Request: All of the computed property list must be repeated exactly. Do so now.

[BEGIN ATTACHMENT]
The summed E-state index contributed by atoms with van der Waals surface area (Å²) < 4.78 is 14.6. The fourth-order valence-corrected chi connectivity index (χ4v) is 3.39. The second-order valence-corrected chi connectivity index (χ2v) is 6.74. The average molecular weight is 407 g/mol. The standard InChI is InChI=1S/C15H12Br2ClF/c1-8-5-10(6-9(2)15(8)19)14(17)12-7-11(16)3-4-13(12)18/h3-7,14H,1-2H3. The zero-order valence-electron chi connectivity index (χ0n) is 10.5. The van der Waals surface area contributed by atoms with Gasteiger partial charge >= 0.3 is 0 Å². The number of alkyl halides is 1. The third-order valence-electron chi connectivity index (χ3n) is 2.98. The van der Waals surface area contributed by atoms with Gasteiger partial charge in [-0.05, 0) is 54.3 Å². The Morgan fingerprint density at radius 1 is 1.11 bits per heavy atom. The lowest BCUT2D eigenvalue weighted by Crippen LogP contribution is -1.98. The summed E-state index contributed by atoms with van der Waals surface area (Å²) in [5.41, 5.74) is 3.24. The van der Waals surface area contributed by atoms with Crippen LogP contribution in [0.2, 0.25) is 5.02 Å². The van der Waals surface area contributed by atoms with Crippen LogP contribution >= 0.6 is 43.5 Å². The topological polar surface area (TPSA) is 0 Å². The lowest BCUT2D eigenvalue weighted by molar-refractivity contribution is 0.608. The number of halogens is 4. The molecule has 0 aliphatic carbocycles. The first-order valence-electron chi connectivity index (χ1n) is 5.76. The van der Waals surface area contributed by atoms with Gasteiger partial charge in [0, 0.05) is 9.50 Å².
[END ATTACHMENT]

The summed E-state index contributed by atoms with van der Waals surface area (Å²) < 4.78 is 14.6. The fourth-order valence-corrected chi connectivity index (χ4v) is 3.39. The second-order valence-corrected chi connectivity index (χ2v) is 6.74. The average molecular weight is 407 g/mol. The standard InChI is InChI=1S/C15H12Br2ClF/c1-8-5-10(6-9(2)15(8)19)14(17)12-7-11(16)3-4-13(12)18/h3-7,14H,1-2H3. The zero-order valence-electron chi connectivity index (χ0n) is 10.5. The van der Waals surface area contributed by atoms with Gasteiger partial charge >= 0.3 is 0 Å². The number of alkyl halides is 1. The third-order valence-electron chi connectivity index (χ3n) is 2.98. The van der Waals surface area contributed by atoms with Gasteiger partial charge in [-0.05, 0) is 54.3 Å². The Morgan fingerprint density at radius 1 is 1.11 bits per heavy atom. The lowest BCUT2D eigenvalue weighted by Crippen LogP contribution is -1.98. The summed E-state index contributed by atoms with van der Waals surface area (Å²) in [5.41, 5.74) is 3.24. The van der Waals surface area contributed by atoms with Crippen LogP contribution in [0.2, 0.25) is 5.02 Å². The van der Waals surface area contributed by atoms with Crippen LogP contribution >= 0.6 is 43.5 Å². The topological polar surface area (TPSA) is 0 Å². The lowest BCUT2D eigenvalue weighted by molar-refractivity contribution is 0.608. The number of halogens is 4. The molecule has 0 aliphatic carbocycles. The first-order valence-electron chi connectivity index (χ1n) is 5.76. The van der Waals surface area contributed by atoms with Gasteiger partial charge in [0, 0.05) is 9.50 Å².